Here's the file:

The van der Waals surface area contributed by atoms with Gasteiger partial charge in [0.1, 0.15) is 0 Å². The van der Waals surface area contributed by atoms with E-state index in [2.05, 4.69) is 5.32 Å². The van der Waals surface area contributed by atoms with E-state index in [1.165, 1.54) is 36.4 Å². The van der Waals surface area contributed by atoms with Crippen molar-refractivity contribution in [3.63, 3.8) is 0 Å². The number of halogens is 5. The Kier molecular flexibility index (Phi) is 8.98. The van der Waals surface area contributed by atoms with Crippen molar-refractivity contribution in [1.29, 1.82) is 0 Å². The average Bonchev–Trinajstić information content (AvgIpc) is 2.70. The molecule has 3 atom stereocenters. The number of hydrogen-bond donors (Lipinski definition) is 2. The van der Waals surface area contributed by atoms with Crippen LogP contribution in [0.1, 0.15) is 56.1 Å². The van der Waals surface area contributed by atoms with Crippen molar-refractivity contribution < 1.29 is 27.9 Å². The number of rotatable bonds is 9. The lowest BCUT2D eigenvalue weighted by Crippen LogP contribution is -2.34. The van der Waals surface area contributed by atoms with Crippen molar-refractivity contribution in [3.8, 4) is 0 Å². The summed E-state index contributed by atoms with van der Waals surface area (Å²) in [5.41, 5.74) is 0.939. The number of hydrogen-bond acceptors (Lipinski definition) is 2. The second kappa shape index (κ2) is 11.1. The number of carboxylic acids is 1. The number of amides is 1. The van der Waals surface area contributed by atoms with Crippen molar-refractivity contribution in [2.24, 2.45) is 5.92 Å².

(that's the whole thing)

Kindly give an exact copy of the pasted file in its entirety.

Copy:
The van der Waals surface area contributed by atoms with Gasteiger partial charge in [0.1, 0.15) is 0 Å². The van der Waals surface area contributed by atoms with E-state index in [2.05, 4.69) is 5.32 Å². The van der Waals surface area contributed by atoms with E-state index in [1.165, 1.54) is 36.4 Å². The van der Waals surface area contributed by atoms with Crippen molar-refractivity contribution in [3.63, 3.8) is 0 Å². The number of halogens is 5. The Kier molecular flexibility index (Phi) is 8.98. The van der Waals surface area contributed by atoms with Crippen molar-refractivity contribution in [1.29, 1.82) is 0 Å². The average Bonchev–Trinajstić information content (AvgIpc) is 2.70. The molecule has 3 atom stereocenters. The number of hydrogen-bond donors (Lipinski definition) is 2. The van der Waals surface area contributed by atoms with Crippen LogP contribution in [0.1, 0.15) is 56.1 Å². The van der Waals surface area contributed by atoms with Crippen molar-refractivity contribution < 1.29 is 27.9 Å². The number of rotatable bonds is 9. The lowest BCUT2D eigenvalue weighted by Crippen LogP contribution is -2.34. The van der Waals surface area contributed by atoms with Crippen molar-refractivity contribution in [3.8, 4) is 0 Å². The summed E-state index contributed by atoms with van der Waals surface area (Å²) in [5.41, 5.74) is 0.939. The number of hydrogen-bond acceptors (Lipinski definition) is 2. The second kappa shape index (κ2) is 11.1. The number of carboxylic acids is 1. The number of amides is 1. The van der Waals surface area contributed by atoms with Crippen molar-refractivity contribution in [2.24, 2.45) is 5.92 Å².